I’m not sure there’s anything more humbling than the tour through Anne Frank’s House in Amsterdam. The somber interior is contrasted by it’s plain outside. You can’t help but wonder how such tragedy happened in an area that looks so normal.
We visited Amsterdam almost a year ago now. As an avid historian and enthusiast (although that word sounds horrible using it in this context) of World War Two there wasn’t a second thought to going to the house. I had heard amazing things about it, not in the sense that it entertains you but more that it makes you stop and think, which it did.
Because we traveled during the holiday season we knew we had to get there first thing in the morning on New Years Eve if we wanted to have any chance at getting in. I’ve since been told that people looking for a tour through Anne Frank’s house can only do so by buying tickets online if you want to get in before 2pm. We clearly got lucky.
We arrived an hour before the museum opened and already the lineup was about 60 people deep. By opening, the line when literally around the block and then some. I couldn’t even imagine how long those people waited!
The ticket prices to get into the museum are really quite reasonable; 9 Euro per person. I honestly would have happily paid more to wander through those walls. For anyone that’s read the diary of Anne Frank, you’ll very much appreciate, and understand the meaningfulness behind the rooms.
Because you aren’t allowed to take pictures once you’re inside the museum I was very careful not to follow my instinctual reaction and try to snap a few shots. Everyone wanders through the house in quiet hushed tones out of respect. I’ve been to many historically significant places before but I honestly think this was the first one where everyone I was with was respectful of the space and what had happened in that building. It’s a realistic piece of World War Two that people can’t ignore.
The hallways are narrow and the floors are creaky as the museum takes you from room to room. Each room has its own snippet of information in chronological order of events. There are real artifacts scattered throughout and it really amazed me how many things they were able to salvage after the war.
I couldn’t help but realize and think how normal her life seemed. Her dad had a thriving business, her and her sister were just normal girls before the war. There was nothing extraordinarily different about them. Perhaps, that’s what makes her story so amazing. It could have happened to anyone. Reading the diary you get that sense of normalcy but the museum curators have done an excellent job at emphasizing the fact.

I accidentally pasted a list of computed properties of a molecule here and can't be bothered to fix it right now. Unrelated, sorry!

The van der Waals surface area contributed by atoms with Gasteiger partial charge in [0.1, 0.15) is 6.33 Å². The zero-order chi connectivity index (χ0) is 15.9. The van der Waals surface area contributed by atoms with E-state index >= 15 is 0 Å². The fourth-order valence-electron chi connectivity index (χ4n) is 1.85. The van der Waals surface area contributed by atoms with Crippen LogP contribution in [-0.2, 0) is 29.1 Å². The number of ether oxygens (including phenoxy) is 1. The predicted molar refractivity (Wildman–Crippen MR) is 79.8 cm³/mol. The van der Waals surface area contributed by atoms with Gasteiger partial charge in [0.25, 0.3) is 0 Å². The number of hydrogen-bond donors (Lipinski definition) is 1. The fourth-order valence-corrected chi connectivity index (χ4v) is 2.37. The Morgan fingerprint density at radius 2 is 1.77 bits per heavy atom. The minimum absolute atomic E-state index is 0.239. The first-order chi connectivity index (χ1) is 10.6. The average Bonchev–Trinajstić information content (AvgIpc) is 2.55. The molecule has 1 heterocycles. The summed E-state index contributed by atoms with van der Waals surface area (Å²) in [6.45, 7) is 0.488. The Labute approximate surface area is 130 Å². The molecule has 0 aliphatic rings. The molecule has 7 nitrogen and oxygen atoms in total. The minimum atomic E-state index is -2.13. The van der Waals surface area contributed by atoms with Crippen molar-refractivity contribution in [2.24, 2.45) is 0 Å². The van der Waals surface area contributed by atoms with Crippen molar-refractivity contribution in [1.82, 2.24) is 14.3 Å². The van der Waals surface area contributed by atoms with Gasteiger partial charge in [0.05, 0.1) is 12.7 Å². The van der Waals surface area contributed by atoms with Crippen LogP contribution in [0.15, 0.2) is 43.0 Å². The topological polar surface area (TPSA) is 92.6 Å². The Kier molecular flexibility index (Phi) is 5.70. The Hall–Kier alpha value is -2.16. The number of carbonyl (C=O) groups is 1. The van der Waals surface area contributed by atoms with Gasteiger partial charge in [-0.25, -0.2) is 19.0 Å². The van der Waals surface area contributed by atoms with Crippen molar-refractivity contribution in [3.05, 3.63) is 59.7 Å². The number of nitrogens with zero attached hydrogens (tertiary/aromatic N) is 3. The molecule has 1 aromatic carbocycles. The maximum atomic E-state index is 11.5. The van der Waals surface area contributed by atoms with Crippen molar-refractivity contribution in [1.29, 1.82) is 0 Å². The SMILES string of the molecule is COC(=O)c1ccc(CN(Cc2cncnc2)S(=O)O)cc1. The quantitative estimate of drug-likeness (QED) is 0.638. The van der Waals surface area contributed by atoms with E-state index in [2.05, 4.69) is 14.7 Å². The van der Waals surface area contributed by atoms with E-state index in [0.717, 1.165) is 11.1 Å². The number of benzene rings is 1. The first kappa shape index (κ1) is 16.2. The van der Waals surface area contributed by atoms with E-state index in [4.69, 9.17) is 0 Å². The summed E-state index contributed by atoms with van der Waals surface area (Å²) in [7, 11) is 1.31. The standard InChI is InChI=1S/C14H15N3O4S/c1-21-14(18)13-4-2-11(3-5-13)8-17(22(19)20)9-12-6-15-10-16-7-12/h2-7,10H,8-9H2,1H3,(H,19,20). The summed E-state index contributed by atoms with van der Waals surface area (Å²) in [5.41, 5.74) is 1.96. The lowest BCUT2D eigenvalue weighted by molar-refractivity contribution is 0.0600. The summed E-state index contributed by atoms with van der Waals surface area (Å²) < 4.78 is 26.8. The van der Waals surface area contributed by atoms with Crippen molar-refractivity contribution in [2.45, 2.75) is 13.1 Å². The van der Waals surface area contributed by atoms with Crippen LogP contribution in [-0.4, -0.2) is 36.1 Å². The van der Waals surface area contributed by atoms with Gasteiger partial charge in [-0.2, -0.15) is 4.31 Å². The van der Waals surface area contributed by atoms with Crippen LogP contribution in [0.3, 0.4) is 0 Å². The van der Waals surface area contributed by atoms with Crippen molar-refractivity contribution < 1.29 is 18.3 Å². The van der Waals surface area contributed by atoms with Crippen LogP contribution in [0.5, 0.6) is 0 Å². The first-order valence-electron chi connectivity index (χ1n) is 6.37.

You wander through the halls, up the stairs and finally into the main attraction; the attic. While it was incredible small, I also couldn’t help thinking about how big it seemed. For some reason I pictured the attic to be just one giant room. Some of the items that belonged to the families hiding in the attic at the time are still there and you can see exactly where Anne and her family slept. It sent shivers up my spine.
Everyone knows the story of Anne Frank and even on the tour through Anne Frank’s house you can’t help wishing the story ended differently. Like it was some big ploy and at the end it would say, the book was wrong, she went on to lead a full and happy life. It didn’t. The tour through Anne Frank’s house ends exactly as you would imagine it would but somehow it feels more dramatic. After spending close to 3 hours wandering through the hallways that Anne and her family did, seeing where they slept, where they ate and learning about their lives before the war it feels oddly more personal that just reading the diary.
I left the tour through Anne Frank’s house somber but satisfied. To finally see something in person you have read about time and time again is really quite something.
I wouldn’t recommend bringing young children through the museum as they may not be able to grasp or fully comprehend what it is that they’re seeing. You also don’t want to ruin the tour for someone else with a fussy kid in tow.
If you have the chance to visit and go on the tour through Anne Frank’s house on your next trip to Amsterdam, do yourself a favour and do it. You won’t regret it.